Super 16 [Take 3] – African Short Films you should see



Super 16 keeps looking for filmmakers finding new and creative ways of telling their nuanced, authentic stories centered on people of colour. This edition is particularly polarized towards experimentation both in the areas of film and music. Our selection features shorts from the continent and the diaspora, worthy of your time. You can also check out the past editions here and here. Enjoy!


5 Mins

(2017, U.K)

Dir: Seye Isikalu

The black men or the black body is severely restricted especially with regards to displaying affection. The display of any kind of warmth or care must exist in some pre-constructed notion or impassionate manifestation that reinforces overt masculinity . Seye Isikalu in his experimental film, Monochrome, interrogates these boundaries among black men by juxtaposing images of them in various position where they are vulnerable like in a barber’s chair or with their children. The film creatively employs mundane scenes ,low lighting and poetry to weave together alternative ideas of how black men can display their affection towards each other.


Fantastic Man

30 mins

(2014, US)

Dir: Jake Sumner, Alldayeveryday

When you see a man with 8 microphones and many other synths around him on his album cover, then you must know, immediately that he is up to something special or utterly ridiculous. William Onyeabor, from his home in Enugu, Nigeria pioneered a way of using modular synths in popular music in a manner that still shocks the world. He was completely independent, in a time with no Bandcamp, SoundCloud or Twitter, yet found a way to use very expensive and experiment instruments like the legendary Moog synthesizer to create the most sparkling african music yet. He self-produced, recorded, and pressed all his enigmatic 9 synth pop albums under his expansive company. However, despite his genius, Onyeabor decided to be mysterious. This film tries to put together some reasonable explanation of his life and tell us all who William Onyeabor is? Unfortunately, Onyeabor died in January this year at the age of 70. This documentary might be the only clear picture of how one man was able to change synth pop forever. Questions as to where he got his finding from, or the ideas to be so radical in his sound will forever remain a mystery, just has the chief intended it to be.



8 mins

(2017, U.K)

Dir: Trim Lamba

The rise of technology has pushed the boundaries of filmmaking significantly further, by gifting creative minds with versatile tools to tell nuanced stories. Snapchat, Instagram and other videos and photo sharing apps have rearranged our perceptions of how images can look and feel with many filmmakers already taking advantage of them. Well, Cracked Screen by Trim Lamba is a significant leap in this domain of filmmaking that does not care about  proper lights or aspect ratios. He examines the themes of identity and self love through a young black woman’s snapchat story with frightening accuracy. What makes this film unique and relatable is the perfect juxtaposition of the two personality of the character (played by Chantelle Levene), before and after her unfortunate abuse. The emotions seep from the cracked screen and viewers are reminded of the brutality of this same technology that allows us to connect with the world.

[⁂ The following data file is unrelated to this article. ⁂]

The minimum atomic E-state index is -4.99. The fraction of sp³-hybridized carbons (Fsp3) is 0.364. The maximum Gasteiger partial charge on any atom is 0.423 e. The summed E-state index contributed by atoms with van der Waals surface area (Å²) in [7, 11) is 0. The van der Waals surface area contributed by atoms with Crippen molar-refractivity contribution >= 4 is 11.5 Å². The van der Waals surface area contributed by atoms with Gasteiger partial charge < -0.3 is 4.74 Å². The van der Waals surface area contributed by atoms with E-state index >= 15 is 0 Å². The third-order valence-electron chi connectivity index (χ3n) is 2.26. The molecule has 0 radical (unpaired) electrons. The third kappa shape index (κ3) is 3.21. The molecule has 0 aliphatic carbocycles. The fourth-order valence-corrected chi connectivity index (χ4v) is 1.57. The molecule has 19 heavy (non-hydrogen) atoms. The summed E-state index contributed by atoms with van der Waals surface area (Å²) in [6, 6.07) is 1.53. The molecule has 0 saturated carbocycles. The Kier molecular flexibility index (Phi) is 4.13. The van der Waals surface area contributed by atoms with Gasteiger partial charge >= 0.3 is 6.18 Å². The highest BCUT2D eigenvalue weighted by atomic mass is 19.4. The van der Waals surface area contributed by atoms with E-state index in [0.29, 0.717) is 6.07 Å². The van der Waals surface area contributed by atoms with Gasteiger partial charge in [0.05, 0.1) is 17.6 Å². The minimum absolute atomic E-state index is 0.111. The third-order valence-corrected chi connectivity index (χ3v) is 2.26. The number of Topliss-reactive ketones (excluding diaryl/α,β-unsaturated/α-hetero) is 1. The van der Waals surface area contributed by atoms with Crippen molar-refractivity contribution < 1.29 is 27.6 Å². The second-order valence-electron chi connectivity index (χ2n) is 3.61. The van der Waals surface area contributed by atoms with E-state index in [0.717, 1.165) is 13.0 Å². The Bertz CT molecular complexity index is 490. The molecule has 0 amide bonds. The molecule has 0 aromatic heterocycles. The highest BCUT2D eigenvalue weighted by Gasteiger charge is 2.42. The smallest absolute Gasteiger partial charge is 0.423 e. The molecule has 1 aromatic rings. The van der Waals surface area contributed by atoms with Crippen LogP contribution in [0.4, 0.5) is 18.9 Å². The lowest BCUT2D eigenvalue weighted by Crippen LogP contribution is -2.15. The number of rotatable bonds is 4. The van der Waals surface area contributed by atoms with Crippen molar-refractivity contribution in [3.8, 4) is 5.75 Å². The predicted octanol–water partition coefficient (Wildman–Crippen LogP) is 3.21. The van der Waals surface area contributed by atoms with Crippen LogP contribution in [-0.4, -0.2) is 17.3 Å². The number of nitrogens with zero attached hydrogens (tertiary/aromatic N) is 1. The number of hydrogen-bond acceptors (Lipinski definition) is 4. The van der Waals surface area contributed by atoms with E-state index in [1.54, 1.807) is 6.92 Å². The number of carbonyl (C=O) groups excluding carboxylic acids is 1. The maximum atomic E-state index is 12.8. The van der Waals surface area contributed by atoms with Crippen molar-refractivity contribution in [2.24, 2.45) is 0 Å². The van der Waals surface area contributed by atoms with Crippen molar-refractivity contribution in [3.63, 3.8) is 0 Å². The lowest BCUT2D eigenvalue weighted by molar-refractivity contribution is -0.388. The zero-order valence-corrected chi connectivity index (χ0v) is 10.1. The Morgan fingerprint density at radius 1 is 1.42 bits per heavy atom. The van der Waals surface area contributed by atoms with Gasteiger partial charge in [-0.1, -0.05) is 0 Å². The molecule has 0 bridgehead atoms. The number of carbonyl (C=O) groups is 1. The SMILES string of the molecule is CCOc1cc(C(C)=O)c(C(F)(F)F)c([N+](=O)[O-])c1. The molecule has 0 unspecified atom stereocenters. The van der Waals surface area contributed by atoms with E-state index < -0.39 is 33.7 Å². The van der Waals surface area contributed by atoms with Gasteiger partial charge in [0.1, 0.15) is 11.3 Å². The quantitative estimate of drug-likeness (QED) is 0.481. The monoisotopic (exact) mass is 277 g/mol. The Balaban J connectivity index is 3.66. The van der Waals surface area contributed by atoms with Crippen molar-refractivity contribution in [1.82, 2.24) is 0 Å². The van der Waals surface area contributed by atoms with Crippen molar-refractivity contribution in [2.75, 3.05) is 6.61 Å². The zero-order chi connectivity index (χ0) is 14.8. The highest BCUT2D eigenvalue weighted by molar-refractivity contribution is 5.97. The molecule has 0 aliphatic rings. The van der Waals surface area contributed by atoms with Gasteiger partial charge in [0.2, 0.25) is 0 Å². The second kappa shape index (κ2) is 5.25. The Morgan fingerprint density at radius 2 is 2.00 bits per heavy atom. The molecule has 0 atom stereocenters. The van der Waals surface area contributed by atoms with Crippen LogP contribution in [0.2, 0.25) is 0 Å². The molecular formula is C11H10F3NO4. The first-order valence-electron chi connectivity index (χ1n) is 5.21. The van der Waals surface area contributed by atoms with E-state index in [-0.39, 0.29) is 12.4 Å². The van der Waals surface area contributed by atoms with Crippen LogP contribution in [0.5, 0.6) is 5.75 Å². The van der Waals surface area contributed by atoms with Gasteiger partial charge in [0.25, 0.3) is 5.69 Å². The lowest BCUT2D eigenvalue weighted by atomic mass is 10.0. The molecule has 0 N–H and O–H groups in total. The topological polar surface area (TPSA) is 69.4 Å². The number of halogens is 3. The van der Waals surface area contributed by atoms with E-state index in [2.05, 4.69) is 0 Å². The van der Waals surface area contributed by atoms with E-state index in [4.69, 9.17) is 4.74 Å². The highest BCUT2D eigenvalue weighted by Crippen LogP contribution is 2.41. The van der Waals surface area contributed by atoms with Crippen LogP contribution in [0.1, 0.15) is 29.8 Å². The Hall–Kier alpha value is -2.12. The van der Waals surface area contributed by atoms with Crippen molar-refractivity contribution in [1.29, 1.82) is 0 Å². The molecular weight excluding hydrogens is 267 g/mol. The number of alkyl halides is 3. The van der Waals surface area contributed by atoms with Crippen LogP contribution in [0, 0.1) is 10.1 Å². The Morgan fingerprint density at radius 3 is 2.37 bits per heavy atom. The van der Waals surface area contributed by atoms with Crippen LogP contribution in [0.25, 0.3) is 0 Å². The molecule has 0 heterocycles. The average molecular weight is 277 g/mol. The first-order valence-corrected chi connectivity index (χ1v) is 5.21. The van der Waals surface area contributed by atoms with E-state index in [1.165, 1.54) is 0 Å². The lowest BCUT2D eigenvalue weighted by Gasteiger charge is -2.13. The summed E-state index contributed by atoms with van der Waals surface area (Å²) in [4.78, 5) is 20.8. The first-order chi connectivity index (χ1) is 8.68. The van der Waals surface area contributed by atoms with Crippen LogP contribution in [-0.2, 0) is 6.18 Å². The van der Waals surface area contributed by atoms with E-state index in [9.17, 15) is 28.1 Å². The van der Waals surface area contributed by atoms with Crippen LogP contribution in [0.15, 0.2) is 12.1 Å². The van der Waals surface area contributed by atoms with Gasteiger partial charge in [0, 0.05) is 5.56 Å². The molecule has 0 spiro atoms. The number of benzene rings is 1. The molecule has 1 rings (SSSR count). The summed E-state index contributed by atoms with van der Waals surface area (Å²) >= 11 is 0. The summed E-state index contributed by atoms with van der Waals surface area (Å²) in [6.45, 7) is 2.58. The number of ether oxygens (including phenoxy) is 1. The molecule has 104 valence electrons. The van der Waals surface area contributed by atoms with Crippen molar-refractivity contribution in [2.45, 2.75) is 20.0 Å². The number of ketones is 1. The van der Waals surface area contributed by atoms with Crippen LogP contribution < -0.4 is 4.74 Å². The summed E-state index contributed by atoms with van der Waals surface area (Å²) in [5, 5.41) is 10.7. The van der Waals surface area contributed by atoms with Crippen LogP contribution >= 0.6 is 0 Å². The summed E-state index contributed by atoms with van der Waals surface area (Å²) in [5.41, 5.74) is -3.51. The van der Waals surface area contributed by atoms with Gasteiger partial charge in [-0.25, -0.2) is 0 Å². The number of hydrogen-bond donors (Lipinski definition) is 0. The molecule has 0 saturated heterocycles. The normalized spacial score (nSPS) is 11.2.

Waves/The Water

5 mins

(2017, Ghana)

Dir: David Edem and Sutra

Mesmerizing. Just mesmerizing. Filmmaker David Edem and singer Sutra in their two-part music video translate a sense of fluidity in carefully choreographed movements, lulling vocal and a calm ambience. This multifaceted film communicates a keen sense of displacement and loss in the first part “Waves”. Sutra’s spellbinding vocal lull the viewer into the rhythm of her words, accompanied by the patient movements of the dancers, clad in black and red. The film also uses natural light superbly to achieve a gloomy mood that blends with the aesthetic. The second part of the film, similarly fluid, plays with the concepts of healing, mimicking water. Waves/Water is beyond the concept of a music video because of the many different themes that are condensed in this tight visual narrative.


StelooLive: An experimental, electronic soundscape in Accra

3 mins

(2017, Ghana)

Dir: Fotombo

Steloo is an enigma . Anyone who has seen the Ghanaian DJ, Sound artist or fashion icon in any of his artistic endeavors will attest to that. His evolution continues in this new sound art installation, with the help of Design Indaba and Nana Anoff. Being an organic product of his environment, Steloo reacts to the sights and sounds and reinvents them in his live sets. His dexterity extends beyond the mere manipulation of distorted sounds to an ethereal connect with these mundane yet striking notes his plays live. This video appears to be just a glimpse into a sound art project Steloo is pioneering and we are very excited to see and hear it! Listen to the full set on Soundcloud.



Clean Water

6 mins

(2016, Uk)

Dir: Kamau Wainaina

Clean Water is my wildcard pick for this edition of Super 16. Kamau Wainaina examines identity and displacement through the images of a young boy black growing up in the UK and the US. He uses the voices of his parents to expresses their fears and anxiety of a young boy coming to terms with racial inequality. However, these spoken fears are careful juxtaposed with the mages of a happy child exploring his environment. Along with poetry and dance, the persona in the film performs an honest examination of his identity, enhanced by the crisp monochrome images.


Written by: Hakeem Adam.


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